Human Rights Defenders Receive the International Women of Courage Award

Press Release
March 10, 2010

Human Rights Defenders Receive the International Women of Courage Award

Amnesty International Public Statement

March 10, 2010

Human Rights Defenders Receive the International Women of Courage Award and Reese Witherspoon Supports the International Violence Against Women Act


Three women, whose courageous efforts to defend human rights were highlighted by Amnesty International, were honored today by Secretary of State Hillary Clinton at the annual International Women of Courage Award Ceremony.

Sonia Pierre of the Dominican Republic, Shadi Sadr of Iran and Jestina Mukoko of Zimbabwe received the prestigious award that recognizes the work of courageous women who actively advocate for social justice, equality and human rights around the world. Amnesty International congratulates them and all of the other awardees and welcomes the Secretary of State's leadership role and continuous support for women's rights.

"Their stories remind us of how much work there is left to do before the rights and dignity of all people - no matter who you are or where you live - are respected and protected by the world's governments," Secretary Clinton stated at the ceremony. "But these women prove that change is possible. They are brave and they are making a difference, and they are up against powerful interests determined to bring them down."

Ms. Sonia Pierre is the founder of the Movement of Dominican-Haitian Women, an NGO that seeks to increase benefits and human rights protections for vulnerable populations in the Dominican Republic and Haiti. Ms. Pierre played a pivotal role in the struggle for equality and the prohibition of racial discrimination in access to nationality and citizenship for Haitians and Dominicans of Haitian descent. Amnesty International highlighted threats made against Ms. Pierre apparently in response to her human rights activism and urged the Dominican government to protect the rights of human rights defenders like Ms. Pierre.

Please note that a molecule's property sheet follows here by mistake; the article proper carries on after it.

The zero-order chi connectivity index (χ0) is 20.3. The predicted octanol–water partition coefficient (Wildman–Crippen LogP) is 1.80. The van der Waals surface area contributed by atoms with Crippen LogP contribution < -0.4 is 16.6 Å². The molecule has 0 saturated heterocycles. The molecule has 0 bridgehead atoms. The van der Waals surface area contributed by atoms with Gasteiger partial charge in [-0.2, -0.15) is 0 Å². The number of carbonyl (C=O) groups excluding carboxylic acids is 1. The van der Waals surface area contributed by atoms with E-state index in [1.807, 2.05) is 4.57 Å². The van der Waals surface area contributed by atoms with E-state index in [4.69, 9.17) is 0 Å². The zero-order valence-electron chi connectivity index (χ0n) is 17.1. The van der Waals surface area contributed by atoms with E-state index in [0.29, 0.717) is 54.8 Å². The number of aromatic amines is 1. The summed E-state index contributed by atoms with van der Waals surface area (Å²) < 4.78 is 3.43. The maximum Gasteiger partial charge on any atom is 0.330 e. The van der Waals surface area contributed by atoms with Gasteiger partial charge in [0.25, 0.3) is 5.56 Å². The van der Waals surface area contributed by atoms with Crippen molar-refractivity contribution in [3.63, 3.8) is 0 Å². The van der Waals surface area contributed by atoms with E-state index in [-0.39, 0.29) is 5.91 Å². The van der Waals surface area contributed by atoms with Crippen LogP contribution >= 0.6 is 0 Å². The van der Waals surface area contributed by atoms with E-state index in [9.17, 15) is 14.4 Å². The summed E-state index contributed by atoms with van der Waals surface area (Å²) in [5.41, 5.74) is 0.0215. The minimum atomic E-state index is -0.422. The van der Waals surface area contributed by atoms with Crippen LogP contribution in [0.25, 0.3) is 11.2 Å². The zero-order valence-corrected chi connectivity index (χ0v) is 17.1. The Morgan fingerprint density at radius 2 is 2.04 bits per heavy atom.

Ms. Shadi Sadr is a former Amnesty International prisoner of conscience and women's rights champion and leader of the Stop Stoning Forever campaign. In 2009, after Ms. Sadr was abducted in Iran, Amnesty International called for her immediate and unconditional release, and secured global support that ultimately led to her release one month later.

Ms. Jestina Mukoko is the Executive Director of the Zimbabwe Peace Project (ZPP), an NGO that monitors human rights abuses throughout the country. In December 2008, she was abducted from her home by armed state security agents. Ms. Mukoko was held incommunicado in prison where she was interrogated and tortured repeatedly. Amnesty International called for her unconditional and immediate release. Once she was free from imprisonment, Ms. Mukoko took her case to the Zimbabwean Supreme Court where she was acquitted.

The honorees' courageous actions have incited many changes and improvements for women, yet injustices and disparities persist globally. "That's why we also need to support the passage of the International Violence Against Women Act," Actress and Avon Global Ambassador Reese Witherspoon declared. "This act creates a comprehensive approach to combat violence, from holding perpetrators accountable to supporting survivors and to promoting economic opportunities for them. These are initiatives that all of [the honorees] are already making possible, and by passing the act we can ensure that they are written into law"

For more information about the International Women of Courage Award and the biographies of other awardees, visit: http://www.state.gov/s/gwi/iwoc/index.htm